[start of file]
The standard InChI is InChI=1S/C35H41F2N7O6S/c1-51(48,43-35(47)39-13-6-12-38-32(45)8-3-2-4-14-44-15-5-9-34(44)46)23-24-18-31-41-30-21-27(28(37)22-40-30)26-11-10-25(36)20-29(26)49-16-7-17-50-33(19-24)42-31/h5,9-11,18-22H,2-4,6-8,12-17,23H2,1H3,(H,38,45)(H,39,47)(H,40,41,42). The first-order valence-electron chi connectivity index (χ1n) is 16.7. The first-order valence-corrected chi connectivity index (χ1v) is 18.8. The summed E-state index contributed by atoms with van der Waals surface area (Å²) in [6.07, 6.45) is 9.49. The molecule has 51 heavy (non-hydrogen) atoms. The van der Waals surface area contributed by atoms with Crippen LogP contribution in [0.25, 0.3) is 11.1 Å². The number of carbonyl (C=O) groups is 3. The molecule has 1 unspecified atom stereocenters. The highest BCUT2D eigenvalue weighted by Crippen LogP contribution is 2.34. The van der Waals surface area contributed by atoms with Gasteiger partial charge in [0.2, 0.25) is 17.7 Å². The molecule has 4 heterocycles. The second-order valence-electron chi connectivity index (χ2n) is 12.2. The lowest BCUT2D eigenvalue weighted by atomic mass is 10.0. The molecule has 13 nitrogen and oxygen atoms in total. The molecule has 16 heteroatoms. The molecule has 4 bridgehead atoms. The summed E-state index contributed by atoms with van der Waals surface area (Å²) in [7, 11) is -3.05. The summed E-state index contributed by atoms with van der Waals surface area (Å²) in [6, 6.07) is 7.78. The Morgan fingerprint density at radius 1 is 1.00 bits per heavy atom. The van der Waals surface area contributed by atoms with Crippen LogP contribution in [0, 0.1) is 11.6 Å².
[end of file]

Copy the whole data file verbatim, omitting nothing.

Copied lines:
The standard InChI is InChI=1S/C35H41F2N7O6S/c1-51(48,43-35(47)39-13-6-12-38-32(45)8-3-2-4-14-44-15-5-9-34(44)46)23-24-18-31-41-30-21-27(28(37)22-40-30)26-11-10-25(36)20-29(26)49-16-7-17-50-33(19-24)42-31/h5,9-11,18-22H,2-4,6-8,12-17,23H2,1H3,(H,38,45)(H,39,47)(H,40,41,42). The first-order valence-electron chi connectivity index (χ1n) is 16.7. The first-order valence-corrected chi connectivity index (χ1v) is 18.8. The summed E-state index contributed by atoms with van der Waals surface area (Å²) in [6.07, 6.45) is 9.49. The molecule has 51 heavy (non-hydrogen) atoms. The van der Waals surface area contributed by atoms with Crippen LogP contribution in [0.25, 0.3) is 11.1 Å². The number of carbonyl (C=O) groups is 3. The molecule has 1 unspecified atom stereocenters. The highest BCUT2D eigenvalue weighted by Crippen LogP contribution is 2.34. The van der Waals surface area contributed by atoms with Gasteiger partial charge in [0.2, 0.25) is 17.7 Å². The molecule has 4 heterocycles. The second-order valence-electron chi connectivity index (χ2n) is 12.2. The lowest BCUT2D eigenvalue weighted by atomic mass is 10.0. The molecule has 13 nitrogen and oxygen atoms in total. The molecule has 16 heteroatoms. The molecule has 4 bridgehead atoms. The summed E-state index contributed by atoms with van der Waals surface area (Å²) in [7, 11) is -3.05. The summed E-state index contributed by atoms with van der Waals surface area (Å²) in [6, 6.07) is 7.78. The Morgan fingerprint density at radius 1 is 1.00 bits per heavy atom. The van der Waals surface area contributed by atoms with Crippen LogP contribution in [0, 0.1) is 11.6 Å².